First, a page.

I make a new friend at secondary school called Holly who invites me to her house for the weekend. We have fun staying up late and eating sweets in bed (an innocent age). On the first morning I go down to breakfast in my pyjamas - the family are all bundled up in dressing gowns. The next morning I get up to go to the loo and hear Holly's parents talking - I quickly realise they are talking about me and, of course, can not resist listening. Holly's mother says, 'She is a nice little girl, but I'm not sure she is quite the friend I want for Holly.'
Holly's father says, 'I think they get on quite well.'
What is this thing called working class? I feel uncomfortable all day and can't wait to go home to ask my Dad. Dad laughs and confirms that I am working class, but that it is something to do proud of. Mum is cross and asks why on earth didn't I pack a dressing gown as I have a perfectly respectable one upstairs. The reason I didn't take it was because there was no room in my bag.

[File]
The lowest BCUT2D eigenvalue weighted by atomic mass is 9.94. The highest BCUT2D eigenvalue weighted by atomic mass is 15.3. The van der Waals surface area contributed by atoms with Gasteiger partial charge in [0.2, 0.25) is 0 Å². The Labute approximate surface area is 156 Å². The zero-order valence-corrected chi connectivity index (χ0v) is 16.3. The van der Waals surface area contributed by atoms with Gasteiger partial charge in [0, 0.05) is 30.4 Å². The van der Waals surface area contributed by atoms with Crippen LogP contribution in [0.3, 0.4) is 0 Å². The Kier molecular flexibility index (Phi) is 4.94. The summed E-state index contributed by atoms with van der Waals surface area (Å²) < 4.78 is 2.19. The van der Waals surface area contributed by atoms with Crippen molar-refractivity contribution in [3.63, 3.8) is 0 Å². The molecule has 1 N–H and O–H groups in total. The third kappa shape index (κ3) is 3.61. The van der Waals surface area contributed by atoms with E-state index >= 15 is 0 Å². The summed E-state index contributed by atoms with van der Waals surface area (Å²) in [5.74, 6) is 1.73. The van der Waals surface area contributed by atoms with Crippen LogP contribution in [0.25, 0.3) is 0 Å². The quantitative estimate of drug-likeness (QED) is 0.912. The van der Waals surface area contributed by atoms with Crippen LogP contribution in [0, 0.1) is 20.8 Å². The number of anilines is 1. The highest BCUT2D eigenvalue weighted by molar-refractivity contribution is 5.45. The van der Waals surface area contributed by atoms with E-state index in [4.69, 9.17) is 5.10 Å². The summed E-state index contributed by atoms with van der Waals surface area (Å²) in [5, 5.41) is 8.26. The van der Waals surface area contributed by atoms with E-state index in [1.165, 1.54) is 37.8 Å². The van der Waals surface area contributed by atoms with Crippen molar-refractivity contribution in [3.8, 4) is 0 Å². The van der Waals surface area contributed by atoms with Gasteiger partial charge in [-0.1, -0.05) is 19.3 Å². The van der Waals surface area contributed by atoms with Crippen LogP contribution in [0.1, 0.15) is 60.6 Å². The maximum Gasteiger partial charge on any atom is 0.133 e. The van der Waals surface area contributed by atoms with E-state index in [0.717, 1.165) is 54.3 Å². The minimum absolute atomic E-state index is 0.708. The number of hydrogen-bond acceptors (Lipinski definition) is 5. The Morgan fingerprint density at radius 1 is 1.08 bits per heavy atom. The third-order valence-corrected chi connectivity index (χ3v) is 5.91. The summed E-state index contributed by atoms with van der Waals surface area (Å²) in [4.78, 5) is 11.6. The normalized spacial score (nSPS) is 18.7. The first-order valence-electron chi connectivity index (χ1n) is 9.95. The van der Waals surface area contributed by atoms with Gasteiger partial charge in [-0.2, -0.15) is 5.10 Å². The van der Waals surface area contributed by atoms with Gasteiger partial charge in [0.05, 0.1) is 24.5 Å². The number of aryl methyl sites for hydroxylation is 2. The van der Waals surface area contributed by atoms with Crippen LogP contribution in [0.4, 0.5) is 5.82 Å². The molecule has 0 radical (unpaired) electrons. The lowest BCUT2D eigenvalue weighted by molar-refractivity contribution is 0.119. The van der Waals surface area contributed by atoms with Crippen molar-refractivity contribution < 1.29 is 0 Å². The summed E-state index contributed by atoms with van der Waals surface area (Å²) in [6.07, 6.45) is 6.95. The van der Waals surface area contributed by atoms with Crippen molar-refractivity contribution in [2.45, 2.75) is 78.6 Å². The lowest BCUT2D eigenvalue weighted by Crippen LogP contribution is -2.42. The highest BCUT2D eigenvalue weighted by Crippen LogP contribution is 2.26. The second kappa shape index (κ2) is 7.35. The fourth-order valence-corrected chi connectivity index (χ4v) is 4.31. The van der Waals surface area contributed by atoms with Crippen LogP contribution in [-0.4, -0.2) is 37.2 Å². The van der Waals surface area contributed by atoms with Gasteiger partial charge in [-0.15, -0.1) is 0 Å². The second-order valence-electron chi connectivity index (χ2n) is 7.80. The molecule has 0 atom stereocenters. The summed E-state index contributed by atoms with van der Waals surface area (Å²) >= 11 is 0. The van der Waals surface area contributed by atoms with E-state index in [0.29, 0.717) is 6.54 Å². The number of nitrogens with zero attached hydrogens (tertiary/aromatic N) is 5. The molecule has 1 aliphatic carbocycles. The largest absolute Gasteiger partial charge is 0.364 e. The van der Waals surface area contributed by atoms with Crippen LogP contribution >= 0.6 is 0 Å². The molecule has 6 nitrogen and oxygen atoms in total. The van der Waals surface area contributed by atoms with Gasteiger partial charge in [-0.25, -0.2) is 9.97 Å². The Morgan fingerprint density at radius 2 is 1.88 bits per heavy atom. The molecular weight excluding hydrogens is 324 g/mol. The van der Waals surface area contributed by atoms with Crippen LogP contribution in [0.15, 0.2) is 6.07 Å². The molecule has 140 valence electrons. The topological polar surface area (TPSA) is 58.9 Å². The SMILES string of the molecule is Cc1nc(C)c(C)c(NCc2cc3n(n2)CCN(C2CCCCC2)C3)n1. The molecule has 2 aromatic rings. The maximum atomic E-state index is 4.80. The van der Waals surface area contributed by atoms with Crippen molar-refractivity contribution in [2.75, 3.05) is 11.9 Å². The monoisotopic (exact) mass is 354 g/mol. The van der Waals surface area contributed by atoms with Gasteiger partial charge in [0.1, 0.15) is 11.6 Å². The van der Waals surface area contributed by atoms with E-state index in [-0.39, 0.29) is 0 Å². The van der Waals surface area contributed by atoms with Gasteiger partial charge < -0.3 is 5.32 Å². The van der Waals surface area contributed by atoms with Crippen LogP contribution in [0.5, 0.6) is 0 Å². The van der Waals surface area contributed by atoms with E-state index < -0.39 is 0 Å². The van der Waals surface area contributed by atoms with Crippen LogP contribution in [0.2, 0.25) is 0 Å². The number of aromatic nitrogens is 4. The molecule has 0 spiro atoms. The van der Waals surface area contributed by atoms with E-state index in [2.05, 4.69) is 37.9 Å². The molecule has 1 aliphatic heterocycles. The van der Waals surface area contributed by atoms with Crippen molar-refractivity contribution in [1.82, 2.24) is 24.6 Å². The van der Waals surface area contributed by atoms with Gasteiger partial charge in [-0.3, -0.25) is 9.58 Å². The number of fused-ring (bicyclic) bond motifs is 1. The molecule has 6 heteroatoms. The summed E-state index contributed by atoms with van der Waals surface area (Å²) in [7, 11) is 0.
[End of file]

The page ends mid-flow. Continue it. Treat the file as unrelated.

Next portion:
I often wonder if this early trauma explains why I have an excess of dressing gowns hanging in my bedroom? My favourite being a genuine Japanese kimono; it has enormous sleeves with deliberately gaping holes under the armpits (not to be worn when starkers as somewhat revealing). It is sky blue and decorated with pictures of water lilies, chrysanthemums and peonies - great for tripping around the house while pretending to be a geisha. I also have a sensible shortish grey jersey dressing gown for wearing over shorts - if I ever take up boxing I could wear it into the ring. The least favourite, which rarely gets an outing, is a white towelling robe - not all flattering as it makes me look like a non-cute polar bear - think this should be discarded forthwith.